Obviously, I already have a hard time getting to sleep at night, but I manage that pretty well with rigid routines, comfortable space designs, and, sometimes, pharmaceutical assistance. Now the doctor tells me that my favorite sleep position is out of the question, because, apparently, sleeping on your side with your arm extended past your head is damaging to the rotator cuff, and probably partly responsible for my shoulder injury and pain. And it wouldn't matter if I decided not to listen to him, because it was already becoming impossible to sleep in that position anyway, because the pain wouldn't let me get comfortable.
At this point, I should probably clarify exactly what I mean when I use words like "rigid" and "routines" to describe my sleep habits. Here are just a few facts, all true, about my sleeping arrangements, all of which developed over years of struggling with insomnia, and all of which came as a complete shock to my wife once we married.
1. I sleep with at least six or seven pillows, all for me, and use every one of them in different ways, depending upon what position I'm sleeping in. My wife saw all of those pillows on my bed before we married, but of course assumed that they were just decorative. She now knows that they are definitely not, and wants to buy a bigger bed. This also makes it almost impossible to sleep in hotel rooms, unless I bring my own pillows, because the front desk never seems to understand what I mean by "more pillows."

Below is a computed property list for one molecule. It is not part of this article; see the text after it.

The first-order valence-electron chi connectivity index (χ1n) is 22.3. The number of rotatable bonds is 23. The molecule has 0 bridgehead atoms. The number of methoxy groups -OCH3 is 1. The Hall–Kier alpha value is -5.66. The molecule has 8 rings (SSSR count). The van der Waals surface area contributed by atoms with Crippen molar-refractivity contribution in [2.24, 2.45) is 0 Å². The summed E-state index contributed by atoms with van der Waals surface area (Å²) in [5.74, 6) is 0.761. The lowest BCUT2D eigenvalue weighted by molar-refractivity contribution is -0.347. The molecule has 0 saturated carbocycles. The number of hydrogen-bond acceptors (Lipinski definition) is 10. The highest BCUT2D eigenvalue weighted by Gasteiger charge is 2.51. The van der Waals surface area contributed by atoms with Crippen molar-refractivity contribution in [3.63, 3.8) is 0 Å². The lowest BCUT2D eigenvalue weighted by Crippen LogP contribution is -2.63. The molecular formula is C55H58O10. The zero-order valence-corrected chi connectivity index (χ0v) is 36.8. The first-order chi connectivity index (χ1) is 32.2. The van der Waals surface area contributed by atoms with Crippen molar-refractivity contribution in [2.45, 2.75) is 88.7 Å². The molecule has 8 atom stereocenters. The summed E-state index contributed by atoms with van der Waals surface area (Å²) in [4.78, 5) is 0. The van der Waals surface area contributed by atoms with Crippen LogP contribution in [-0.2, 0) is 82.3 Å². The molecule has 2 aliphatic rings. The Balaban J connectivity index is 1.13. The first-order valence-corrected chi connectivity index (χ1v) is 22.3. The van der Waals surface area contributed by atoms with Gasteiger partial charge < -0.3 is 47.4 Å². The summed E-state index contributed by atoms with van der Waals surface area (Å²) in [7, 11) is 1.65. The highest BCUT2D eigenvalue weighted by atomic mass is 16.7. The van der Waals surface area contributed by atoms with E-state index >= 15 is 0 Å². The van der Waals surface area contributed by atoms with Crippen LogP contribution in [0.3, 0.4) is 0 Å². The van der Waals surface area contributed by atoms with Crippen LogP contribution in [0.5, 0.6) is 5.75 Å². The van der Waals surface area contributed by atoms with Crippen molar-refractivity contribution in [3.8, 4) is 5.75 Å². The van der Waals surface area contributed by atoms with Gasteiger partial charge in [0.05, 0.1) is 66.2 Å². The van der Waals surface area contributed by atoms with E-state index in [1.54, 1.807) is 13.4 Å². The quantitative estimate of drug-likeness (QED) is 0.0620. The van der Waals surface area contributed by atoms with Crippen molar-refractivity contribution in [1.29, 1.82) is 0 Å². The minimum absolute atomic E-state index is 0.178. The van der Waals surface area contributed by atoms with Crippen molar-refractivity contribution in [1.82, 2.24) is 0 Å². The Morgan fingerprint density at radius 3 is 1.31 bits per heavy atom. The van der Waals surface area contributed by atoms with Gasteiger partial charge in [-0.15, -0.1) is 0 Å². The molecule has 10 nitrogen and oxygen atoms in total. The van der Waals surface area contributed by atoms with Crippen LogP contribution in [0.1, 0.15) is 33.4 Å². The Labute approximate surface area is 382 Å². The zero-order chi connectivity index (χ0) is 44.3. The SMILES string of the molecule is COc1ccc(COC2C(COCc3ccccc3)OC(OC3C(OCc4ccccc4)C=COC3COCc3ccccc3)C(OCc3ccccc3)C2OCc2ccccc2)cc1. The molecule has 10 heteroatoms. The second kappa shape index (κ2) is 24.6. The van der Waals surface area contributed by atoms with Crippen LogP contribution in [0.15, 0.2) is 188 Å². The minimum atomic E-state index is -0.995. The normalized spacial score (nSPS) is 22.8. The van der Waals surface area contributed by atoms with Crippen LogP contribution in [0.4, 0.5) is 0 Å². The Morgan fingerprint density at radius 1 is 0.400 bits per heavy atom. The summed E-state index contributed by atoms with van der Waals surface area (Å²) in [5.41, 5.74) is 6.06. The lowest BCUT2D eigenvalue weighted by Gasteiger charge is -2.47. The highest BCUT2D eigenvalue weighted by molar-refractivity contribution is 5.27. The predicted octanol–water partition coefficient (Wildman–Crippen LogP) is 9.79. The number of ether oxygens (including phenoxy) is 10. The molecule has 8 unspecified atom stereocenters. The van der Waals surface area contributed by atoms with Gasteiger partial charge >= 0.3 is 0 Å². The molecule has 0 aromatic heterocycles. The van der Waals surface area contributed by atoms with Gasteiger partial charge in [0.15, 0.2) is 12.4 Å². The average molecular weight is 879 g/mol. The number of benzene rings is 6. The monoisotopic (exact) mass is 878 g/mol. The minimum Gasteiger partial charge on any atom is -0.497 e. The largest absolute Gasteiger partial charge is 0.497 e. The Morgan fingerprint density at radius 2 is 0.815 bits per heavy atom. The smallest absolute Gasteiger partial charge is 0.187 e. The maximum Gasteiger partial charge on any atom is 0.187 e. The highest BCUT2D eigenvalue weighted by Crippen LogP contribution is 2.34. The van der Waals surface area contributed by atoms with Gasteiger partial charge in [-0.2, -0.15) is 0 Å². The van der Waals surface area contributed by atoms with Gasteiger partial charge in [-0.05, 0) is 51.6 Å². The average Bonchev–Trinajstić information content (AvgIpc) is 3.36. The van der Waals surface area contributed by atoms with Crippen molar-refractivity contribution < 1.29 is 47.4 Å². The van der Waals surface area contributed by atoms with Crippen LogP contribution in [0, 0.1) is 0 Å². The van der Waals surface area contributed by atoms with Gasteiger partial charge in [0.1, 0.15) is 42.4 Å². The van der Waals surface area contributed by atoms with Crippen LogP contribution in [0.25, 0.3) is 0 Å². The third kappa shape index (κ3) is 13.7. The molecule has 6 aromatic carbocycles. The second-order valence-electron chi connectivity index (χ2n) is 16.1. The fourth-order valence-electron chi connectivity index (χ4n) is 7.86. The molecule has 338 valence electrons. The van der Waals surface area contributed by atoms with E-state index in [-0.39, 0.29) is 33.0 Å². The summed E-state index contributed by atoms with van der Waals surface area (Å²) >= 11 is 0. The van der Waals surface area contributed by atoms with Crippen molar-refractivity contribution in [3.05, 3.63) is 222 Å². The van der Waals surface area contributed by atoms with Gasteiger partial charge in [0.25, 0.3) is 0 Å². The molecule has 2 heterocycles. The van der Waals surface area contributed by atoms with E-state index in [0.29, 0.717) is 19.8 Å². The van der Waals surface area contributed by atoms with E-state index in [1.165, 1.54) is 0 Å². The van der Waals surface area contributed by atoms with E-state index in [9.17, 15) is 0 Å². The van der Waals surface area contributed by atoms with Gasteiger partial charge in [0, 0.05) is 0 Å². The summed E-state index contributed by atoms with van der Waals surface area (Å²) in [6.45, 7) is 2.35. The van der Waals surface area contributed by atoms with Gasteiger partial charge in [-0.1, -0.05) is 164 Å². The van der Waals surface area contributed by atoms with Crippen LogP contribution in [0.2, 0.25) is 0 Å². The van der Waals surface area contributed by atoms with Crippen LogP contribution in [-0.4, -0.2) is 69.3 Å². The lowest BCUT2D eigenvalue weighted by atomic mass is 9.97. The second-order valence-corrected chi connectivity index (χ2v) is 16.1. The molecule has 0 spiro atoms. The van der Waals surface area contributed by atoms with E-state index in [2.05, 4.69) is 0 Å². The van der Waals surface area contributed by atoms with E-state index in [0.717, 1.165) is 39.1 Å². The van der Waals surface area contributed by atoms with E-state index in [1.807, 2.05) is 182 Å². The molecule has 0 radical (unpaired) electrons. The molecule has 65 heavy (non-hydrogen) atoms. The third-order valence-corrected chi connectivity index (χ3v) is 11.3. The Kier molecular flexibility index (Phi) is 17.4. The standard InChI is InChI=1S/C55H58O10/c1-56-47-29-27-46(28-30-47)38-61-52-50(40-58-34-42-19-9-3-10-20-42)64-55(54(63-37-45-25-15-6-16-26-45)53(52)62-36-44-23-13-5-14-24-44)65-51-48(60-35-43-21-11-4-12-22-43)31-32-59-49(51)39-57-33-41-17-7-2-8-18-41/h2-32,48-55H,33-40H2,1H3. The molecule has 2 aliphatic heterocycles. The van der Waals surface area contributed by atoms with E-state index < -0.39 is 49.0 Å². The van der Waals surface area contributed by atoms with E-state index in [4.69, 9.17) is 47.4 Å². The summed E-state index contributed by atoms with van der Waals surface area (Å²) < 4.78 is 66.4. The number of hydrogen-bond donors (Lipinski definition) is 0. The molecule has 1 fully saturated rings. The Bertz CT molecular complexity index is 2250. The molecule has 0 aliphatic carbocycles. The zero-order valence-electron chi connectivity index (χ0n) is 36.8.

2. I cannot look at any screen except for television for at least thirty minutes before I want to try to sleep, especially if it involves games of any sort, even puzzles. Once my brain revs up, it takes too long to idle back down again.
3. I play ocean and rain sounds to fall asleep. When I slept alone, they would pretty much play all night, but ever since my wife started having nightmares of being on a capsizing boat in a hurricane, I started programming the sounds to cut off after twenty minutes.
4. If I'm still awake after the nature sounds turn off, then I pop a melatonin, and that always helps, but I don't take them on the weekends, because I don't want to become dependent on them.
5. No part of my body can be touching any other part of my body. Or more specifically, no part of my skin can be touching any other part of my skin. That's what three to four of those pillows are used for. Touching my wife's body, on the other hand always welcome, except that now, with the wonky shoulder, I can't even sleep in a position that allows for spooning.
6. The room needs to be pretty darn cold, freezing, as my wife puts it, before I can fall asleep.
So, losing my favorite sleep position was a real challenge, and I'm still working out how to compensate for it. Rearranging the pillows does seem to help, and I certainly want to do everything I can to get rid of this shoulder pain, but it's cost me a few restless nights, not to mention annoying my wife and keeping her up as well. On the other hand, it's also a source of some amusement for her, watching me twist and turn and try to build magic walls and forts with my pillows.
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